Springer Online Journal Archives 1860-2000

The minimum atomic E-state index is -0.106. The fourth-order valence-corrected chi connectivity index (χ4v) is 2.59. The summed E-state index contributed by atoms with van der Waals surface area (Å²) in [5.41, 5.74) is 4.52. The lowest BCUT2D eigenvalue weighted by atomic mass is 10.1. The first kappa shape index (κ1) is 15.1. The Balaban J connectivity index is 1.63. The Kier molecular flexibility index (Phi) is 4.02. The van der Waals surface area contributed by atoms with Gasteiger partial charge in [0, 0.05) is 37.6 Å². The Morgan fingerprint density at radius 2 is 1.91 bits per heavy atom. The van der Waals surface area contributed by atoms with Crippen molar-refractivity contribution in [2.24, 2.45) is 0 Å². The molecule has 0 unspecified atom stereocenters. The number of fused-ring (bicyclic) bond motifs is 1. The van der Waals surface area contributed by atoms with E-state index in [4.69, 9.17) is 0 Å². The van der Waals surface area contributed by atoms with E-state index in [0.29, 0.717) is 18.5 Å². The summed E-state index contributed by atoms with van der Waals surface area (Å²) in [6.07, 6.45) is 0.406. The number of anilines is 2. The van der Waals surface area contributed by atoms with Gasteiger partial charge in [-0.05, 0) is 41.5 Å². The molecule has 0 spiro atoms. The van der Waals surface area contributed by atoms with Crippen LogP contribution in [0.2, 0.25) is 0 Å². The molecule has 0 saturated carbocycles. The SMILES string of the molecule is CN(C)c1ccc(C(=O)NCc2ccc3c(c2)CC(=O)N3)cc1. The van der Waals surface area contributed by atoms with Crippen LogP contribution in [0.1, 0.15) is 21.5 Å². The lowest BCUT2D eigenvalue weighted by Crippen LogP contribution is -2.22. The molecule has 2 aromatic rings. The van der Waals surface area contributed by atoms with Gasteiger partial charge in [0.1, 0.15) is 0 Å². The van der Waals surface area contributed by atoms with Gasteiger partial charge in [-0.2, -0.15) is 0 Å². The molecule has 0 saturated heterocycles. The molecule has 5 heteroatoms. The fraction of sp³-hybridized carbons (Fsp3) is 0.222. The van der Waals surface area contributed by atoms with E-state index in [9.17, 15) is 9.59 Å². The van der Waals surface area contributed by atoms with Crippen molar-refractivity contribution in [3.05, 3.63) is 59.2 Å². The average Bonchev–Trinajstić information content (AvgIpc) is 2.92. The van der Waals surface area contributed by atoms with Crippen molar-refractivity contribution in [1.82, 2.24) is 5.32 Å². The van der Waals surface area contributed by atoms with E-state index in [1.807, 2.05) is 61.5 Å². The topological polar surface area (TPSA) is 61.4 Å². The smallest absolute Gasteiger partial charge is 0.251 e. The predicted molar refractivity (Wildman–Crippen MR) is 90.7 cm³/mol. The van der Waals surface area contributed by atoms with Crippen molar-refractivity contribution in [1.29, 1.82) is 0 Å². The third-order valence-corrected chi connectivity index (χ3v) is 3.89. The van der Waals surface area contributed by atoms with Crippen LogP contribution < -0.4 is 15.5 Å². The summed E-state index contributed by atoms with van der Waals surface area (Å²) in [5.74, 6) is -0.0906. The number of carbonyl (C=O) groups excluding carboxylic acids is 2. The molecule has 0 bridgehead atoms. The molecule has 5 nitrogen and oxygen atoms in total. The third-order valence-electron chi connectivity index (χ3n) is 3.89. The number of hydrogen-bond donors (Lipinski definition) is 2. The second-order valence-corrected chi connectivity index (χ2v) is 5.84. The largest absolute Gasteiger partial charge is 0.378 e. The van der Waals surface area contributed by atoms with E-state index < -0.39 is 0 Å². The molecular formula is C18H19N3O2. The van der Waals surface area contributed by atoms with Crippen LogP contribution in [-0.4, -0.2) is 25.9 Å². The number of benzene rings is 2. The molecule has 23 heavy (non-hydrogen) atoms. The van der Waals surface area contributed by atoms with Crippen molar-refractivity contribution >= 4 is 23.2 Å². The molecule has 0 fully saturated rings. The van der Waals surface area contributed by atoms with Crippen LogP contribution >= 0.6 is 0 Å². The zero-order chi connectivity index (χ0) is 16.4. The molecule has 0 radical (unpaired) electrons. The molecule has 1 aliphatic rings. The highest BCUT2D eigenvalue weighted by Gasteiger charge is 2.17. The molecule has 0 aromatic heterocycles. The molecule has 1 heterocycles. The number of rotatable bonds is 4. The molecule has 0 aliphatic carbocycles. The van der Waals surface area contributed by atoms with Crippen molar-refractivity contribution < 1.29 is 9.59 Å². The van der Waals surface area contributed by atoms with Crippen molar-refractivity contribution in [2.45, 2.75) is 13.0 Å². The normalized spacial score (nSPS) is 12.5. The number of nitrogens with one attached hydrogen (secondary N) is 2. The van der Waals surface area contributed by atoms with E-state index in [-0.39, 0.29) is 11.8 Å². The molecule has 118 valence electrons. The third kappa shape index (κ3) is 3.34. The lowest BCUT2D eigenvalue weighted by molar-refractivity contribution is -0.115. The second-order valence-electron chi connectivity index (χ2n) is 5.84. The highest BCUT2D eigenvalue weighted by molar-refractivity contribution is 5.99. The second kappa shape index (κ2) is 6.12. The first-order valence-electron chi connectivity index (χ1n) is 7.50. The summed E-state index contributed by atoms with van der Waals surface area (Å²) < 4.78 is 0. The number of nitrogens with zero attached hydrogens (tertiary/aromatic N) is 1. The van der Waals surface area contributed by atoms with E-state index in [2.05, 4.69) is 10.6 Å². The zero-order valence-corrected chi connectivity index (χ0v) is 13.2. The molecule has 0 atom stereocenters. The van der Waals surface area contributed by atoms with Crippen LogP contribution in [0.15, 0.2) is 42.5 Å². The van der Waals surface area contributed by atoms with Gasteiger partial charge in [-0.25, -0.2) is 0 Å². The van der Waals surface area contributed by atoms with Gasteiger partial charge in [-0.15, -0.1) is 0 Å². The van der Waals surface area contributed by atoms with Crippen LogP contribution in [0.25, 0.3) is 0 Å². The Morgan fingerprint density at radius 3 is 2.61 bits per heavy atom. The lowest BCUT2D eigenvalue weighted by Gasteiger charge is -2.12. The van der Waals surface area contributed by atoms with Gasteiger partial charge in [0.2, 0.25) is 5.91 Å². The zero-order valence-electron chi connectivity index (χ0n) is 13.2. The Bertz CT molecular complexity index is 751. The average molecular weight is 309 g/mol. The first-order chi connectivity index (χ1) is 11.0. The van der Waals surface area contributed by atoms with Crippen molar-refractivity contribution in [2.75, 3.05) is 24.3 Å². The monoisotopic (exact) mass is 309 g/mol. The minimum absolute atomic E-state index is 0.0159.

Summary In this retrospective review the outcome of 539 patients is evaluated, who from 1979 through 1991 underwent stereotactic biopsy and interstitial irradiation using iodine-125 implants. Permanent (lost) 125-I implants were used in 345 cases (64%) (1979–1985), temporary (removable) implants in 194 cases (36%) (1985–1991). The patients were selected for interstitial irradiation on the basis of histological classification, location and circumscription of their tumours (106 pilocytic astrocytomas, 251 astrocytomas WHO grade II, 29 oligodendrogliomas, 44 oligo-astrocytomas, 75 anaplastic astrocytomas and 34 glioblastomas). Diffusely infiltrative non-delineated gliomas and gliomas crossing the midline were excluded. Five-year survival rates were 77% for pilocytic astrocytomas, 65% for astrocytomas WHO II, 80% for oligo-astrocytomas, and 58% for oligodendrogliomas. The 2-year survival rates were 36% for anaplastic gliomas and 16% for glioblastomas. Operative morbidity due to stereotactic biopsy, implantation, and explantation of seeds was 3.9%. In the subgroups of patients with astrocytomas (WHO-II), pilocytic astrocytomas and malignant gliomas age was a significant factor predicting survival. Patients with astrocytomas WHO II who received temporary implants had a significantly better outcome than those with permanent implants. Radiation toxicity (3.1%) was seen mostly among the permanent (lost) implants. No patients required re-operation due to radionecrosis. The findings among this subgroup of gliomas indicate that interstitial implant irradiation using 125-I is effective in controlling tumour growth and is well tolerated. Patients with differentiated and circumscribed gliomas particularly benefit from the treatment.
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